gtag('config', 'UA-12595121-1'); Zimbabwe’s PVO Amendment Bill would criminalise work of civil society organisations – The Zimbabwe Mail

Zimbabwe’s PVO Amendment Bill would criminalise work of civil society organisations

Jacob Mudenda
Spread the love

Civil society organisations urge the Parliament of Zimbabwe to delay debate on the PVO Amendment Bill until it meets standards and best practice for the exercise of freedom of expression, free association and the right to privacy; and to embark on a wide-ranging consultative process on the regulation of CSOs, Trusts and NGOs.

Dear Speaker, Honourable Advocate Jacob Mudenda,

We, the undersigned civil society organisations who work to promote and defend freedom of expression and information, freedom of association and the right to privacy as fundamental rights worldwide, are writing to express our concern with Zimbabwe’s gazetted Private Voluntary Organisations (PVO) Amendment Bill.

We note that the government ostensibly proposed the amendment to comply with the Financial Action Task Force (FATF) recommendations to align the country’s laws with Recommendation 8. While the task force’s objective is to ensure that NGOs/PVOs are not misused by terrorist organisations – an analysis of the Bill shows that, rather than aligning with FATF recommendations, the government could be using this legislation as a pretext to clamp down on civil society in Zimbabwe and to infringe upon the rights to association, privacy and expression as enshrined in the Constitution.

Among other things, the proposed law would have the effect of criminalising the work of civil society organisations (CSOs) in Zimbabwe by proposing harsh penalties, including jail time of up to one year for NGO Registration framework related perceived offences, a new requirement that the bill seeks to introduce.

The Bill also gives the government and the minister responsible for CSOs and Trusts, excessive power, which will enable him/her to interfere with the operations of these bodies. It further gives the responsible minister the power to make an application to the High Court to appoint one or more persons of his/her choice as trustees to run the affairs of an organization for a period not exceeding 60 days – an excessive intrusion in the administration of PVOs.

If the Bill is passed in its current form, trusts and common law university associations will also be required to register under the PVO Act, which will mean designated organisations will become unlawful entities unless they register under the new law. As the registrar of PVOs will be reporting to the Office of the President, the threat of deregistration could affect the ability of CSOs to act in an independent manner or speak out freely.

Through this excessive involvement of the Executive, it is feared that NGO and CSO funds may be expropriated by the government under the guise of complying with provisions of the FATF recommendations. There is a real risk that the expropriation of the funds can be done without due process of the law and without compensation.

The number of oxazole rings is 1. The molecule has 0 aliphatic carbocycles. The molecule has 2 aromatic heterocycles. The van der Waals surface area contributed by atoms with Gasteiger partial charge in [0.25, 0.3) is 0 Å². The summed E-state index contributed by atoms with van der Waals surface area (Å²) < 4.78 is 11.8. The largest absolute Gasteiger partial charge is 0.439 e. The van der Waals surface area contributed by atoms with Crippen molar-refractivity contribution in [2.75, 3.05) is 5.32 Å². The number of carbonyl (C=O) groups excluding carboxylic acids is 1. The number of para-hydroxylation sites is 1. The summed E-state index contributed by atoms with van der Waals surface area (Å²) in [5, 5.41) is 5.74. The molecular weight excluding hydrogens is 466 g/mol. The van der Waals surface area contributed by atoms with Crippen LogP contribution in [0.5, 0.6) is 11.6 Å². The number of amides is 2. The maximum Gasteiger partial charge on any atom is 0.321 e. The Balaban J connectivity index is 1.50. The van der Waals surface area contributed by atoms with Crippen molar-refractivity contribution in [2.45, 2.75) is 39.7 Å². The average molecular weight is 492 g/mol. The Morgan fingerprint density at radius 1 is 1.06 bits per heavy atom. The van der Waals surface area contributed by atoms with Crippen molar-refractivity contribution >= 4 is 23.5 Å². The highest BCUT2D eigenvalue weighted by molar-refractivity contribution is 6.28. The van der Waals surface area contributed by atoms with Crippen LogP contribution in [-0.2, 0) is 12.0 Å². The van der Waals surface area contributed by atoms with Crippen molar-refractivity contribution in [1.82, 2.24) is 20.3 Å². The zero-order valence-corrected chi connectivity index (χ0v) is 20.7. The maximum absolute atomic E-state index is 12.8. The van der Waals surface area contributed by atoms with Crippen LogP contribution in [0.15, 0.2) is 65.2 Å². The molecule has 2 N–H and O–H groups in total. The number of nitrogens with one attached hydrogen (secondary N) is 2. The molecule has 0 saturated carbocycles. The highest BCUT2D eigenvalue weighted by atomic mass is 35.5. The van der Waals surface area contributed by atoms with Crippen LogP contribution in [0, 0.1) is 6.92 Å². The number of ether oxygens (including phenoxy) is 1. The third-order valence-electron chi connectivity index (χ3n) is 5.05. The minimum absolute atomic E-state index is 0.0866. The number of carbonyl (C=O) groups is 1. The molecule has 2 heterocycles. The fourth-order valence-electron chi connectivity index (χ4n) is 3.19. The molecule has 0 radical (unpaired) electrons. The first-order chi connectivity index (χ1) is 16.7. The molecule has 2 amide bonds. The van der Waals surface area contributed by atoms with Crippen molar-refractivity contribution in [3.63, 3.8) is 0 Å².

Finally, the Bill further seeks to govern CSOs’ support for political parties, which flies in the face of the Constitutionally-protected right to freedom of association. The Bill prohibits PVOs from “political involvement”, which is an overly broad and vague term that has the potential of being misused to target and persecute CSO leaders, pro-democracy activists, human rights defenders and NGOs that may be involved in promoting and protecting civil and political rights guaranteed under the country’s Constitution and major international instruments that Zimbabwe has signed and ratified.

Zimbabwe is a signatory to the International Covenant on Civil and Political Rights (ICCPR), which among others, guarantees the right and freedom to seek, receive and impart information and ideas of all kinds under Article 19. The same Article protects political discourse, commentary on one’s own or public affairs, canvassing, discussion of human rights and journalism.

Further, The United Nations Declaration on Human Rights Defenders points out that States have a duty to protect, promote and implement all human rights and fundamental freedoms, including every person’s right, individually, and in association with others, “at national and international levels … to form, join and participate in non-governmental organisations, associations or groups” and to “solicit, receive and utilize resources for the express purpose of promoting and protecting human rights and fundamental freedoms through peaceful means.”

Freedom of expression is an enabling right from which other rights, such as freedom of association, are derived from. It is for this reason that the contravention of Article 19 in the proposed PVO Amendment Bill is particularly worrying.

Honourable Speaker, while we accept that the right to freedom of expression is not absolute, the PVO Amendment Bill does not serve a legitimate purpose and neither is it necessary. On the contrary, we are gravely concerned about the Bill’s potential to unduly restrict freedom of expression and civic space.

Thus, we urge the Parliament of Zimbabwe to:

  1. Delay debate on the PVO Amendment Bill until it meets local, regional and international standards and best practice for the exercise of freedom of expression, free association and the right to privacy.
  2. Embark on a wide-ranging consultative process on the regulation of CSOs, Trusts and NGOs. This process should be consultative and reflective of the views of a wide spectrum of Zimbabwean society.